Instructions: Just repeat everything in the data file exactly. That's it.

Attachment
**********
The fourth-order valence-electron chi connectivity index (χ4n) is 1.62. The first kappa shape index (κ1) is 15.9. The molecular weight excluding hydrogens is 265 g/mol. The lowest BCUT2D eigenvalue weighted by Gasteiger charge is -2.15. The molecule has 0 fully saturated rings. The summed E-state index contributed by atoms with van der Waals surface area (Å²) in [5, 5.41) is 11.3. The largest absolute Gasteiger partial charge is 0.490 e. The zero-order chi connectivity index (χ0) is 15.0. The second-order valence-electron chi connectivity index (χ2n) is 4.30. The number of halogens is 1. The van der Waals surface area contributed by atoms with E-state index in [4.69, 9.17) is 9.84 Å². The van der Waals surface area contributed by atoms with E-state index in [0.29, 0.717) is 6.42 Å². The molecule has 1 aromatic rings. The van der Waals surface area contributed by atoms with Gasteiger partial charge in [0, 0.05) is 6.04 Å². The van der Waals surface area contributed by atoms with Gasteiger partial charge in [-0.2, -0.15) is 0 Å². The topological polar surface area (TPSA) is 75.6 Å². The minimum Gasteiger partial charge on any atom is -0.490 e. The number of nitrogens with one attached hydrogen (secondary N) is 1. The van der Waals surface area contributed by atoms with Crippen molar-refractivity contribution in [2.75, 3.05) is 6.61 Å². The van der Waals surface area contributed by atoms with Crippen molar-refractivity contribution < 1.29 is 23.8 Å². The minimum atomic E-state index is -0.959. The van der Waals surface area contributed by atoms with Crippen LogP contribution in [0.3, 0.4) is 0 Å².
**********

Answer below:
The fourth-order valence-electron chi connectivity index (χ4n) is 1.62. The first kappa shape index (κ1) is 15.9. The molecular weight excluding hydrogens is 265 g/mol. The lowest BCUT2D eigenvalue weighted by Gasteiger charge is -2.15. The molecule has 0 fully saturated rings. The summed E-state index contributed by atoms with van der Waals surface area (Å²) in [5, 5.41) is 11.3. The largest absolute Gasteiger partial charge is 0.490 e. The zero-order chi connectivity index (χ0) is 15.0. The second-order valence-electron chi connectivity index (χ2n) is 4.30. The number of halogens is 1. The van der Waals surface area contributed by atoms with E-state index in [4.69, 9.17) is 9.84 Å². The van der Waals surface area contributed by atoms with E-state index in [0.29, 0.717) is 6.42 Å². The molecule has 1 aromatic rings. The van der Waals surface area contributed by atoms with Gasteiger partial charge in [0, 0.05) is 6.04 Å². The van der Waals surface area contributed by atoms with Gasteiger partial charge in [-0.2, -0.15) is 0 Å². The topological polar surface area (TPSA) is 75.6 Å². The minimum Gasteiger partial charge on any atom is -0.490 e. The number of nitrogens with one attached hydrogen (secondary N) is 1. The van der Waals surface area contributed by atoms with Crippen molar-refractivity contribution in [2.75, 3.05) is 6.61 Å². The van der Waals surface area contributed by atoms with Crippen molar-refractivity contribution < 1.29 is 23.8 Å². The minimum atomic E-state index is -0.959. The van der Waals surface area contributed by atoms with Crippen LogP contribution in [0.3, 0.4) is 0 Å².